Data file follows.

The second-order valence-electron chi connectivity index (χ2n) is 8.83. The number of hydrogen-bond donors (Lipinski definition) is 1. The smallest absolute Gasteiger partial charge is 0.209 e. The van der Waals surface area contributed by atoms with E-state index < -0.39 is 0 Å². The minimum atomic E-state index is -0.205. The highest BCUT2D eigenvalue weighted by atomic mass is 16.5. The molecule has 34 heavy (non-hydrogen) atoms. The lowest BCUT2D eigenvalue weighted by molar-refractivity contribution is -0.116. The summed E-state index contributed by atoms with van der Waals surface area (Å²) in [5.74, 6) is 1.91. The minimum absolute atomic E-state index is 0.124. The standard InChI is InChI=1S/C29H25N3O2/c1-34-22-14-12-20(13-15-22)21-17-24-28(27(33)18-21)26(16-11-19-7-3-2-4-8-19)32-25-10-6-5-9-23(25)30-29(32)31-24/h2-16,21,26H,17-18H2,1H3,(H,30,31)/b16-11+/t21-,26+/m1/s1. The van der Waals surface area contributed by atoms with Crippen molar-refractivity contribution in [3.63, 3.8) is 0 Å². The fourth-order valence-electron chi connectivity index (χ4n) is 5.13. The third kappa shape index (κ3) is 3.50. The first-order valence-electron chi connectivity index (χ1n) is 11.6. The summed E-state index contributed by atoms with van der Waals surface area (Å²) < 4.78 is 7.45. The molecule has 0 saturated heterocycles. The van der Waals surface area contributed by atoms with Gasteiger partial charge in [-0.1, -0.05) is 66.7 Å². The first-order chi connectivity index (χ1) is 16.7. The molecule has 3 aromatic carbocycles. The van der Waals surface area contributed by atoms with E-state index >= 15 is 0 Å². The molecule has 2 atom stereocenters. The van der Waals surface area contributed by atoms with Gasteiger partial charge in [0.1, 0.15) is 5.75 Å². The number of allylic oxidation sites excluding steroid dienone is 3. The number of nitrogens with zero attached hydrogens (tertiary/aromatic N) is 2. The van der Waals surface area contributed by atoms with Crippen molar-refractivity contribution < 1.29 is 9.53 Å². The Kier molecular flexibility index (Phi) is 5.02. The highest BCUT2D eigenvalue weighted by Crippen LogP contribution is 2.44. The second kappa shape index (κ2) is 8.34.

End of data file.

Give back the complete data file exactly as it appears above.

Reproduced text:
The second-order valence-electron chi connectivity index (χ2n) is 8.83. The number of hydrogen-bond donors (Lipinski definition) is 1. The smallest absolute Gasteiger partial charge is 0.209 e. The van der Waals surface area contributed by atoms with E-state index < -0.39 is 0 Å². The minimum atomic E-state index is -0.205. The highest BCUT2D eigenvalue weighted by atomic mass is 16.5. The molecule has 34 heavy (non-hydrogen) atoms. The lowest BCUT2D eigenvalue weighted by molar-refractivity contribution is -0.116. The summed E-state index contributed by atoms with van der Waals surface area (Å²) in [5.74, 6) is 1.91. The minimum absolute atomic E-state index is 0.124. The standard InChI is InChI=1S/C29H25N3O2/c1-34-22-14-12-20(13-15-22)21-17-24-28(27(33)18-21)26(16-11-19-7-3-2-4-8-19)32-25-10-6-5-9-23(25)30-29(32)31-24/h2-16,21,26H,17-18H2,1H3,(H,30,31)/b16-11+/t21-,26+/m1/s1. The van der Waals surface area contributed by atoms with Crippen molar-refractivity contribution in [3.63, 3.8) is 0 Å². The fourth-order valence-electron chi connectivity index (χ4n) is 5.13. The third kappa shape index (κ3) is 3.50. The first-order valence-electron chi connectivity index (χ1n) is 11.6. The summed E-state index contributed by atoms with van der Waals surface area (Å²) < 4.78 is 7.45. The molecule has 0 saturated heterocycles. The van der Waals surface area contributed by atoms with Gasteiger partial charge in [-0.1, -0.05) is 66.7 Å². The first-order chi connectivity index (χ1) is 16.7. The molecule has 3 aromatic carbocycles. The van der Waals surface area contributed by atoms with E-state index >= 15 is 0 Å². The molecule has 2 atom stereocenters. The van der Waals surface area contributed by atoms with Gasteiger partial charge in [0.1, 0.15) is 5.75 Å². The number of allylic oxidation sites excluding steroid dienone is 3. The number of nitrogens with zero attached hydrogens (tertiary/aromatic N) is 2. The van der Waals surface area contributed by atoms with Crippen molar-refractivity contribution < 1.29 is 9.53 Å². The Kier molecular flexibility index (Phi) is 5.02. The highest BCUT2D eigenvalue weighted by Crippen LogP contribution is 2.44. The second kappa shape index (κ2) is 8.34.